[ gree-dee ]
/ ˈgri di /
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See synonyms for: greedy / greedily / greediness on Thesaurus.com

adjective, greed·i·er, greed·i·est.
excessively or inordinately desirous of wealth, profit, etc.; avaricious: the greedy owners of the company.
having a strong or great desire for food or drink.
keenly desirous; eager (often followed by of or for): greedy for praise.
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Which form is used to state an obligation or duty someone has?

Origin of greedy

First recorded before 900; Middle English gredy, Old English grædig; cognate with Old Norse grāthugr, Gothic gredags

synonym study for greedy

1, 3. See avaricious, greed.


Dictionary.com Unabridged Based on the Random House Unabridged Dictionary, © Random House, Inc. 2022


What does greedy mean?

Greedy means filled with greed—an excessive desire for more, especially for more money and possessions.

It can be used to describe people, as in greedy billionaires, or actions that are based on greed, as in It was a greedy scheme to squeeze more money out of people.  

Greed and greedy are always used negatively to criticize the excessive desire for more.

Greed is often thought to influence people to do bad things in their obsession to acquire more money or more stuff. In the expression “the love of money is the root of all evil,” the love of money is another way of saying being greedy.

Less commonly, greedy can mean the same thing as gluttonous—having an excessive desire for food.

Example: These greedy hedge fund managers have more money than they can spend in a lifetime, yet they insist on trying to get away with paying the least amount of taxes possible.

Where does greedy come from?

The first records of the word greedy come from before 900. It comes from the Old English grædig, which is related to the Gothic grēdags, meaning “hungry.” (The noun greed is first recorded much later, in the 1600s, and is actually a back formation of greedy, which means that greedy came first and was altered to make the noun greed.)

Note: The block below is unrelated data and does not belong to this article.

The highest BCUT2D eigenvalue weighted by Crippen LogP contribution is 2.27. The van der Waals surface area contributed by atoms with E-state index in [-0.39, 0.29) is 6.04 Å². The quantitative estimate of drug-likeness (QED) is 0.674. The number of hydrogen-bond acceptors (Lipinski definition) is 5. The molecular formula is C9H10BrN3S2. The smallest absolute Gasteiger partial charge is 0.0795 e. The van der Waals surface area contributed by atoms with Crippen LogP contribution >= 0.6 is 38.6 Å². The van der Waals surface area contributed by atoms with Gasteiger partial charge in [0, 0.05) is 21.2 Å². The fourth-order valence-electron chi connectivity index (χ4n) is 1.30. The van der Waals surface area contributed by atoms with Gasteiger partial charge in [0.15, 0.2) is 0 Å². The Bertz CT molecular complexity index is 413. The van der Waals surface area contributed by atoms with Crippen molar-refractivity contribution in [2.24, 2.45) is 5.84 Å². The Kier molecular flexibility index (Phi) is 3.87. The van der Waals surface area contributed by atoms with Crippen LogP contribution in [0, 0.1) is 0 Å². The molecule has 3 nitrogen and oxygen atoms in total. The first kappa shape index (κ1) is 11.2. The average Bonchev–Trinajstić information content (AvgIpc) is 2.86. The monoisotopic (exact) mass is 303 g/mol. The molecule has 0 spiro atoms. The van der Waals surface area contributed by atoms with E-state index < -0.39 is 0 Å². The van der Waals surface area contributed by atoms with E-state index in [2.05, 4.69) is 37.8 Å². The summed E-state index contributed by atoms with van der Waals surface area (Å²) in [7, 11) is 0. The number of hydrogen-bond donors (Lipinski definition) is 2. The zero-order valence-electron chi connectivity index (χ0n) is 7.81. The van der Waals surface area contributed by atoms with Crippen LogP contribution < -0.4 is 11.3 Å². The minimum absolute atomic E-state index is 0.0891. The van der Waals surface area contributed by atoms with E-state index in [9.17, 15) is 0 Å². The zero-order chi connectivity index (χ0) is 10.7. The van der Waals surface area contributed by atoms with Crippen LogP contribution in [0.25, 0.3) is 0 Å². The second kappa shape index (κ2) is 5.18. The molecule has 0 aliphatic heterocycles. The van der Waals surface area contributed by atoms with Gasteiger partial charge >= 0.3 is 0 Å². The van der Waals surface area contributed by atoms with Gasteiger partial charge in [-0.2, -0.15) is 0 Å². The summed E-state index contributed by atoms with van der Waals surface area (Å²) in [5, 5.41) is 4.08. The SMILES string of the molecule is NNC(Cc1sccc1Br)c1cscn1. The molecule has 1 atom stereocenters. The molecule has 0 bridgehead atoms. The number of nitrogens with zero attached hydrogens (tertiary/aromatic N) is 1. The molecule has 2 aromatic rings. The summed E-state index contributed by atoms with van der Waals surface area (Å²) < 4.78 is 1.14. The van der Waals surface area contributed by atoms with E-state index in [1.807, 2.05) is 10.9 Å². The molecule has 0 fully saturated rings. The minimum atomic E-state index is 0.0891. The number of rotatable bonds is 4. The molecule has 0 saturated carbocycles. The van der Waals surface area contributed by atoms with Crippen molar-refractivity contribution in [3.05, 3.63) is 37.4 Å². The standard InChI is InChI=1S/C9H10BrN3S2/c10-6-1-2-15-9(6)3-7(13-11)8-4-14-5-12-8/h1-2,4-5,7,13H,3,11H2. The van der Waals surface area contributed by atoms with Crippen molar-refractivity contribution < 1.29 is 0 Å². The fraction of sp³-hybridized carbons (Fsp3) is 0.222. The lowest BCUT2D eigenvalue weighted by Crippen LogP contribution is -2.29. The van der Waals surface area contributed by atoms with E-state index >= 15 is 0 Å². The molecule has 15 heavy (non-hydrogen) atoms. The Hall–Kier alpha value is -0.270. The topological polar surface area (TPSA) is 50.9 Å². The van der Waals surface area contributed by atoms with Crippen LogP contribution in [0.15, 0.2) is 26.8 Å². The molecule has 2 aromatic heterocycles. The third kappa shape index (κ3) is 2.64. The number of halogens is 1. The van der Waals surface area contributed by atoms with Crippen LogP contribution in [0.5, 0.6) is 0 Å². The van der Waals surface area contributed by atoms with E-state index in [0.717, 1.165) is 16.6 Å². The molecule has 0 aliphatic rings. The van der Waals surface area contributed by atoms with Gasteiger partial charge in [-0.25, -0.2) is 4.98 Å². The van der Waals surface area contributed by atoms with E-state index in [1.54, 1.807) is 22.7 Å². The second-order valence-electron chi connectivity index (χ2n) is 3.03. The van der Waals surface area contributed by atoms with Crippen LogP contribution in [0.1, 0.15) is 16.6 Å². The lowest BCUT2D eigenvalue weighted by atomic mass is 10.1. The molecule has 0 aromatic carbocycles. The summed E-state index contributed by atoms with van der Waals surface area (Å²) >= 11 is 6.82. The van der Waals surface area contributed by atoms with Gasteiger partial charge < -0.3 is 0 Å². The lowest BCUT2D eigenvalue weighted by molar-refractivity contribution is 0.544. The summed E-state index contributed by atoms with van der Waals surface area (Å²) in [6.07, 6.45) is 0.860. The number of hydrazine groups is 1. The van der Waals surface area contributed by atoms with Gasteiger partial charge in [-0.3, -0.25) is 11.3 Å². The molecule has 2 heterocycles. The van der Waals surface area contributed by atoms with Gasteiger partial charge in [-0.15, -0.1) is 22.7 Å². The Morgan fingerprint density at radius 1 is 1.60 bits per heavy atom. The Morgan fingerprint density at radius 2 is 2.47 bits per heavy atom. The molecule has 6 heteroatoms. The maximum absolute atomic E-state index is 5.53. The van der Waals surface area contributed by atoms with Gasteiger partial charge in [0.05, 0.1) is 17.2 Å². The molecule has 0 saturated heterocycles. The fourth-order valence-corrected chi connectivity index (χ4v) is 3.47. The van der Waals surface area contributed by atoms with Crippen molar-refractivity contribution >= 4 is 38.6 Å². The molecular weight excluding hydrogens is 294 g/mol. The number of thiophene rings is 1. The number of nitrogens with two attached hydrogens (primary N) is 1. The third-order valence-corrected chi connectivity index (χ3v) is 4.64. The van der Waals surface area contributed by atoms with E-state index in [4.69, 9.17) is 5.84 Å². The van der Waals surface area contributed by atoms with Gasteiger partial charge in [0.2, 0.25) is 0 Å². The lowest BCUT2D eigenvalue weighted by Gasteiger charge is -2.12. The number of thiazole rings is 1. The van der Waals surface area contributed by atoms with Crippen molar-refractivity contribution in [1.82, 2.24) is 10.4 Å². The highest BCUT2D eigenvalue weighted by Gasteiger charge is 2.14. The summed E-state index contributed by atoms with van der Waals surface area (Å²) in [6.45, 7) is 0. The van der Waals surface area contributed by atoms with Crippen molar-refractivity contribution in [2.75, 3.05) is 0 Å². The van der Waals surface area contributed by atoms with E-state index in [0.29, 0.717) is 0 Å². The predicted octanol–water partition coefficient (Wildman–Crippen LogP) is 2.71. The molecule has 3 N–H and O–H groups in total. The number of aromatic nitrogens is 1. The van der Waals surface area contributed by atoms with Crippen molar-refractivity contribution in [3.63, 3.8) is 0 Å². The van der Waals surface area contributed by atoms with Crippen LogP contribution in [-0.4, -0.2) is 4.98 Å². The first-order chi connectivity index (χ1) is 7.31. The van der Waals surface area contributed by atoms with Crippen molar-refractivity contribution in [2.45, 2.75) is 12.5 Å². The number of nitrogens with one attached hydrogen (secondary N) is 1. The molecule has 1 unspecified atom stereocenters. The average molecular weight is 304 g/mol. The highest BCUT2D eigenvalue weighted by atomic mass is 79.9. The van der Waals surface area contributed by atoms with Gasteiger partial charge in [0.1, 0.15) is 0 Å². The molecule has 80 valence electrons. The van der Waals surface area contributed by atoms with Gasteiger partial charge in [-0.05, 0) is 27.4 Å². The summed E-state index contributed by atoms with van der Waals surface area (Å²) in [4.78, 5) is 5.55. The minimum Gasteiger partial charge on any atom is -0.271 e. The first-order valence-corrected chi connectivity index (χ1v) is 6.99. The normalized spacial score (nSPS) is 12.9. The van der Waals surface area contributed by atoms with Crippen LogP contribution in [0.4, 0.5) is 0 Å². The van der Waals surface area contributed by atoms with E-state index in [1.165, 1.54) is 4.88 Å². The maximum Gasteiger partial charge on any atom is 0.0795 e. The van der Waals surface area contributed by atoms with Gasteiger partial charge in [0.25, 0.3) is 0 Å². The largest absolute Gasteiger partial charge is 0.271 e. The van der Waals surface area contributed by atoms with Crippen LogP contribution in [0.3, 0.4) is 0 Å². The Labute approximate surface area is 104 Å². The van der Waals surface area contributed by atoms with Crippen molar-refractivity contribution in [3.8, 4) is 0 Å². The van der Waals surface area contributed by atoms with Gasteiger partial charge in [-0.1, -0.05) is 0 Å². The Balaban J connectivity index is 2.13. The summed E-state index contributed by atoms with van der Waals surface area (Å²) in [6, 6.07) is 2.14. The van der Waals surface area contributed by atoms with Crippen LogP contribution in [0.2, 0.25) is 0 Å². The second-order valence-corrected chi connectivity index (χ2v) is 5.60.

Being greedy makes people insatiable—meaning that they’re hungry to acquire more and more money or things, but they’re never satisfied with what they have.

Greed is one of the so-called seven deadly sins in Christian theology. In this context, it is sometimes known by the more formal names of avarice and covetousness. The adjectives avaricious and covetous are more formal synonyms of greedy.

In pop culture, greed is associated with the character Ebenezer Scrooge in Charles Dickens’s A Christmas Carol—so much so that the name Scrooge has become a way of referring to a greedy miser or moneygrubber. A more modern example of a character known for being greedy is Gordon Gekko from the movie Wall Street, whose catch phrase is “Greed is good.”

The opposite of being greedy is being generous—being willing to give away one’s money or possessions instead of being obsessed with acquiring more.

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What are some other forms related to greedy?

  • greediness (noun)
  • greed (noun)

What are some synonyms for greedy?

What are some words that share a root or word element with greedy



What are some words that often get used in discussing greedy?


How is greedy used in real life?

Greedy is always used in a critical way.



Try using greedy!

Which of the following words is NOT a synonym of greedy?

A. avaricious
B. covetous
C. generous
D. rapacious

How to use greedy in a sentence

British Dictionary definitions for greedy

/ (ˈɡriːdɪ) /

adjective greedier or greediest
excessively desirous of food or wealth, esp in large amounts; voracious
(postpositive foll by for) eager (for)a man greedy for success

Derived forms of greedy

greedily, adverbgreediness, noun

Word Origin for greedy

Old English grǣdig; related to Old Norse grāthugr, Gothic grēdags hungry, Old High German grātac
Collins English Dictionary - Complete & Unabridged 2012 Digital Edition © William Collins Sons & Co. Ltd. 1979, 1986 © HarperCollins Publishers 1998, 2000, 2003, 2005, 2006, 2007, 2009, 2012